7. People who must spend time outdoors should drink plenty of fluids.
8. Additionally, pet owners should consider bringing their pets indoors out of the unhealthy air conditions, if possible. This is especially important for older pets.
9. Stay tuned to local radio and TV for emergency announcements about air quality.
10. Stay in touch with family and friends, especially if you live alone. Exercise your communications plan.

cover photo, smoke rising from the Round Fire, photo by Gary Young

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Inyo-Mono Crop and Livestock report

Annual Report indicates a big drop in production

Inyo and Mono County Agriculture Commissioner Nathan Reade has released the annual crop and livestock report.  Here is Reade’s introducution to the report:
I am pleased to present the 2014 Inyo and Mono Counties’ Annual Crop and Livestock Report. This report is prepared pursuant to California Food and Agriculture Code 2279, and is a statistical compilation of agriculture production in Inyo and Mono Counties. These values reflect gross agricultural production within the two counties, and do not represent net profit or loss.  The gross combined agricultural production values for Inyo and Mono Counties in 2014 totaled $58,606,000, representing a decrease of nearly 21% from 2013 production values. Drought conditions continue to significantly impact area agricultural businesses, and are the reason for the majority of decrease in value over last year. Livestock herd reductions began in 2011 with the drought and have continued each year thereafter. Herd sizes are now so small that rising beef prices no longer mask production losses when viewed in terms of dollars. Feeder cattle gain is also in sharp decline due to unavailability of pasture. Field crops continue to suffer as water supply diminishes. This year does not look to be the end of this downward trend as we enter another year with even lower runoff projections.  This report features both wool production as well as fruit and nut statistics for the first time for Inyo and Mono Counties. Additionally, Inyo county is now reporting nursery stock production.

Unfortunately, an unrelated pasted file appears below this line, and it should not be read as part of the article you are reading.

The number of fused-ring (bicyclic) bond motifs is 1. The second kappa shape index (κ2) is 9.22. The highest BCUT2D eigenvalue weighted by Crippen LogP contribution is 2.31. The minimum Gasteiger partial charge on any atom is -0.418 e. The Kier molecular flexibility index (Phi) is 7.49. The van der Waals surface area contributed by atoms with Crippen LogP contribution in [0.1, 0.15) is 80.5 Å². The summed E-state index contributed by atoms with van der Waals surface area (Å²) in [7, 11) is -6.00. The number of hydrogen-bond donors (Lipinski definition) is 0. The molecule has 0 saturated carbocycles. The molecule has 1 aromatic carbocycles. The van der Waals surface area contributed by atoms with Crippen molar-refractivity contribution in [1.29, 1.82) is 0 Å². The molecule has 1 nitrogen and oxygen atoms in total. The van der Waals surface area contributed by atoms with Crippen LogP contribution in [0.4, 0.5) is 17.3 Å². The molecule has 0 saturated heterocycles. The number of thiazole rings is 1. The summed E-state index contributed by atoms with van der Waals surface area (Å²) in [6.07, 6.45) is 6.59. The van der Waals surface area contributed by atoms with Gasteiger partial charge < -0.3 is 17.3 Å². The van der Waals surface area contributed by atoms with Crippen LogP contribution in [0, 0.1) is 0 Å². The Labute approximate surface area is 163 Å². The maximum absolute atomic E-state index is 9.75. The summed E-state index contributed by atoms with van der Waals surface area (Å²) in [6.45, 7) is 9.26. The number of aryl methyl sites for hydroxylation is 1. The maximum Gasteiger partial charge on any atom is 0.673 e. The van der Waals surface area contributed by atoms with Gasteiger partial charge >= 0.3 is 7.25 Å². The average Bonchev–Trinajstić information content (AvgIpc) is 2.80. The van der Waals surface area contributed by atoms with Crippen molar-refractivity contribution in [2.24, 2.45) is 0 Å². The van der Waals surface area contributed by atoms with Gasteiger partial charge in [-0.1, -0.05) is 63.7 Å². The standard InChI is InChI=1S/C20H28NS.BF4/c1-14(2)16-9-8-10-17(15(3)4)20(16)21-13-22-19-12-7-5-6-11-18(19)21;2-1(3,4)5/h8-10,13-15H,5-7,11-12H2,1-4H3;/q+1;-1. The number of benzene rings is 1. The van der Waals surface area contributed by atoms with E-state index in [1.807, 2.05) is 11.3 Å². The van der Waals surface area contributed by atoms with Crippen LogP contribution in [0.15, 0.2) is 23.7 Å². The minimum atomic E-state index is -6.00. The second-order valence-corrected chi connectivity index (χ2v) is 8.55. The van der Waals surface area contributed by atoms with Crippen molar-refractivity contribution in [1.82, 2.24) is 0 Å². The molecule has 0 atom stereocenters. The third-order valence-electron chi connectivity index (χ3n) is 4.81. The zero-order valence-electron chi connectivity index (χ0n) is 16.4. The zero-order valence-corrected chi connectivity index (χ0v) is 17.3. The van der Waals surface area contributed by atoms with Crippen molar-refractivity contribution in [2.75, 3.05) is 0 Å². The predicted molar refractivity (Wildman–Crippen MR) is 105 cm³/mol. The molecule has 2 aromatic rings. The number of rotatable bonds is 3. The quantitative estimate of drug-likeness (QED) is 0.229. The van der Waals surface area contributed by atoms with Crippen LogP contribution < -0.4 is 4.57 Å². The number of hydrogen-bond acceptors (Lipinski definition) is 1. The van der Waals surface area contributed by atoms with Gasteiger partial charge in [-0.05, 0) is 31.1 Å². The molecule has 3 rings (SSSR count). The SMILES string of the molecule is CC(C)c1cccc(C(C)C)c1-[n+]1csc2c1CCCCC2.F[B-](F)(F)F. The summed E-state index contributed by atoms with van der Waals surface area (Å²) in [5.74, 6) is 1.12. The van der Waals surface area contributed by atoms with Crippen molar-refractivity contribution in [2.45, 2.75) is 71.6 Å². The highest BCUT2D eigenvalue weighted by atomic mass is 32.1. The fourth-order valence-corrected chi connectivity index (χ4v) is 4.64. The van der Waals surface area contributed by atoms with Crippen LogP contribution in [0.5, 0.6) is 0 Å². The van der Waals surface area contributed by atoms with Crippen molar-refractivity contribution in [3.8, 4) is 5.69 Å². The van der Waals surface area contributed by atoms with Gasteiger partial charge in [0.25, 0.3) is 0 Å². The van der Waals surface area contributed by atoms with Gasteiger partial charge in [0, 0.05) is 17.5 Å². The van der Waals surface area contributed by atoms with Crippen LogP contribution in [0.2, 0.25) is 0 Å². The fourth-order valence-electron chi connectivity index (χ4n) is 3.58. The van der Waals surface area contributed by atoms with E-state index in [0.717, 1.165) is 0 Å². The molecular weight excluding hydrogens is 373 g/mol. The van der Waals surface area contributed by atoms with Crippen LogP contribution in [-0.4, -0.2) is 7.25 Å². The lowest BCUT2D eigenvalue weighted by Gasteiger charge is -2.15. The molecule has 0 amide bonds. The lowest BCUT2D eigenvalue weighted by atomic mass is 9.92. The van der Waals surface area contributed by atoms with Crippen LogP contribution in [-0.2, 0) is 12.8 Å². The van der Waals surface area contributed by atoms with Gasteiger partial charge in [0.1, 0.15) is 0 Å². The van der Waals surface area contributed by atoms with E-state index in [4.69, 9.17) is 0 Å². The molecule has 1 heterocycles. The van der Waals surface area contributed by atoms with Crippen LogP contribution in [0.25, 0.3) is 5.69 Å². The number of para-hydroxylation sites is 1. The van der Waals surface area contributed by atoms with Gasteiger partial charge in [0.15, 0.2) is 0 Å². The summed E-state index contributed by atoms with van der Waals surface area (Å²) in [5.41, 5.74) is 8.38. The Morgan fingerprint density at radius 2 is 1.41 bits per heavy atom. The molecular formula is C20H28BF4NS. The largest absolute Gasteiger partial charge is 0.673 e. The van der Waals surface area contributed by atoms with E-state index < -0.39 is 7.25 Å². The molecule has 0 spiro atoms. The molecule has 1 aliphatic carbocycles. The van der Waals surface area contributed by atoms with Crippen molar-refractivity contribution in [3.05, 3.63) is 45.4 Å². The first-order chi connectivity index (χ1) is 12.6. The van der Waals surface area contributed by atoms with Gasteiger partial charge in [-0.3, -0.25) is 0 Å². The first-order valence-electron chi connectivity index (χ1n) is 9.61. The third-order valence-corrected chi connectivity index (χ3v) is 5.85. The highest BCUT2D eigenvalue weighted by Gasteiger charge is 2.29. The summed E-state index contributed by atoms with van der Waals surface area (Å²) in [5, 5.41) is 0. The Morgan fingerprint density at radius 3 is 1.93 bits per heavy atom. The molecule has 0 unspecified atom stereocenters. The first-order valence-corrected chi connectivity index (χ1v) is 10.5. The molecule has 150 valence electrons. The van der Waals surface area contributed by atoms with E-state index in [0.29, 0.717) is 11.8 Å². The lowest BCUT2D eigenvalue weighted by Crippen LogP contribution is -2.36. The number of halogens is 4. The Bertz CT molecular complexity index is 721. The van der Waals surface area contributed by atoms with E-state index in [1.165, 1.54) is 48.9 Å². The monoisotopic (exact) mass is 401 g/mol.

The link to the report:
inyo mono crop report, inyo county news, mono county news, drought 2015

Bishop Businessman Sentenced

Jiminez Sentenced on Felony Embezzlement Charges

Statement from Inyo County District Attorney Tom Hardy.

At a sentencing hearing on Thursday, June 18, 2015 local businessman Jose “Jay” Jiminez was placed on five years of formal felony probation and ordered to serve 240 days in the Inyo County Jail for embezzling from a now-deceased client who had given him a power of attorney. He must serve an actual 90 days, and may apply for electronic monitoring for the balance of his sentence. The court set restitution in the amount of $79,449.76. He is also forbidden from acting as a fiduciary and from managing money or property on behalf of other individuals during the term of his probation, and may not engage in the tax preparation business.